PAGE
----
Danielson’s book reveals the wonder and freedom of expression that many children don’t often experience in mathematics. A single, simple question puts children in a position to speak mathematically even at early ages. Ask students of all ages “Which one doesn’t belong?” and revel in the reasoning and conversation that results.
How can I recommend this highly enough? Christopher Danielson emphasizes the stimulation of curiosity and that math is about making precise things that we—and children—can informally observe, without having to learn any mathematical language first. Which One Doesn’t Belong? is a glorious book for adults and children to explore together, and the Teacher’s Guide makes it into a profound mathematical resource.
—Eugenia Cheng, pure mathematician, University of Sheffield and School of the Art Institute of Chicago, and author of How to Bake Pi
Which One Doesn’t Belong? is a children’s book about shapes. More generally, it’s a book about mathematics. When children look for sameness and difference; when they work hard to put their ideas into words; when they evaluate whether somebody’s else’s justification makes sense—in all of these cases, children engage in real mathematical thinking. They build mathematical knowledge they can be proud of. They develop new questions. They argue. They wonder.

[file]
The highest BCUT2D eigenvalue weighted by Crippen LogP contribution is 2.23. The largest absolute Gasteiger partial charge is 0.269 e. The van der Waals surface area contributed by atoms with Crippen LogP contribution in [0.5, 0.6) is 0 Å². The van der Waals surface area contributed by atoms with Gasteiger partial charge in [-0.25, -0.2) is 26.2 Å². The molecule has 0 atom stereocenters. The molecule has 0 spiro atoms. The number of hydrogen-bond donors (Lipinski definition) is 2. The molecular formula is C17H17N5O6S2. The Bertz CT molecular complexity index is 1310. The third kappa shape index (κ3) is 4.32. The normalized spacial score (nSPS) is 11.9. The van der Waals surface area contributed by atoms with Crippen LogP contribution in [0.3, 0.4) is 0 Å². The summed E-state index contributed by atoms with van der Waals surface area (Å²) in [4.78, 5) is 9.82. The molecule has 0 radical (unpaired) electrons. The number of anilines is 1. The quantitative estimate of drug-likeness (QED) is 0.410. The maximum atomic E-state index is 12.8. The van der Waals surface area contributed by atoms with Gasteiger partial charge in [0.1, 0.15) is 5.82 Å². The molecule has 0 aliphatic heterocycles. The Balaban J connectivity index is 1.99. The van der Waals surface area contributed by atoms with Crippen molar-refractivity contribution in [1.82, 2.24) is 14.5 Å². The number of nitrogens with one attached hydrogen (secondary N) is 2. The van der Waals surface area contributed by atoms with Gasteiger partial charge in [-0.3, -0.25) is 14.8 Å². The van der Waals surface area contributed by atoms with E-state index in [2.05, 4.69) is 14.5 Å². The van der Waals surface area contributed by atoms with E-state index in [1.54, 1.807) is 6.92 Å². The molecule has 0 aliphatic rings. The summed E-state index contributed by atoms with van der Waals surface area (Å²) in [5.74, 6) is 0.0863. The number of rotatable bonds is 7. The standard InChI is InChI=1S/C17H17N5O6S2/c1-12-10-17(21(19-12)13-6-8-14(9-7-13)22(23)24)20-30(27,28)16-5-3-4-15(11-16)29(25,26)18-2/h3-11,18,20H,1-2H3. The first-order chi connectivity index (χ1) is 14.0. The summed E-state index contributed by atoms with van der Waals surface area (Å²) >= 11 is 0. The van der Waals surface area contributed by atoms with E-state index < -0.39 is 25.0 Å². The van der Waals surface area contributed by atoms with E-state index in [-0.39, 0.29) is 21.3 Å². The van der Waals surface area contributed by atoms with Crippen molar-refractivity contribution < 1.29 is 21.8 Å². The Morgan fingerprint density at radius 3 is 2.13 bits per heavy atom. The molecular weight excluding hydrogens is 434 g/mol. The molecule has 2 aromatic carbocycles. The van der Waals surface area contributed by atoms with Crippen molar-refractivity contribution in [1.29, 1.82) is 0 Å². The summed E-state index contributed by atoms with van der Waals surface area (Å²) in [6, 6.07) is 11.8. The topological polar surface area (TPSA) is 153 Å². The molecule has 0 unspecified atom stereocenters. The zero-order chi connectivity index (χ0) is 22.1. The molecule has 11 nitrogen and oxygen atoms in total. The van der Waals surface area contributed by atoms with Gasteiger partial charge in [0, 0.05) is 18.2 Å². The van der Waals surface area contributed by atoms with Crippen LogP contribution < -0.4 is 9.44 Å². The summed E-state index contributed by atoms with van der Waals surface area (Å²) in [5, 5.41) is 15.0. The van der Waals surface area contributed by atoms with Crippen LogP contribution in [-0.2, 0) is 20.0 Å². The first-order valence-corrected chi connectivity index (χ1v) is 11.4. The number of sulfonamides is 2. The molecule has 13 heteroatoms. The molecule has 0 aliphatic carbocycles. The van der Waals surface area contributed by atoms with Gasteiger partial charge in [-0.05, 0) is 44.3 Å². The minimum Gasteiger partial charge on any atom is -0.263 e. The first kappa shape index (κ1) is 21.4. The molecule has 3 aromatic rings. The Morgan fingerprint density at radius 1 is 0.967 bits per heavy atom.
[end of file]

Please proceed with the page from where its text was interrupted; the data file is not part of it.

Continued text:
In the accompanying teacher’s guide, author Christopher Danielson equips teachers to get maximum benefit from Which One Doesn’t Belong? Through classroom stories, he models listening to and finding delight in students’ thinking about shapes. In clear, approachable language, Danielson explores the mathematical concepts likely to emerge and helps teachers facilitate meaningful discussions about them.
You can preview portions of the teacher’s guide online now!
2 comments August 4th, 2016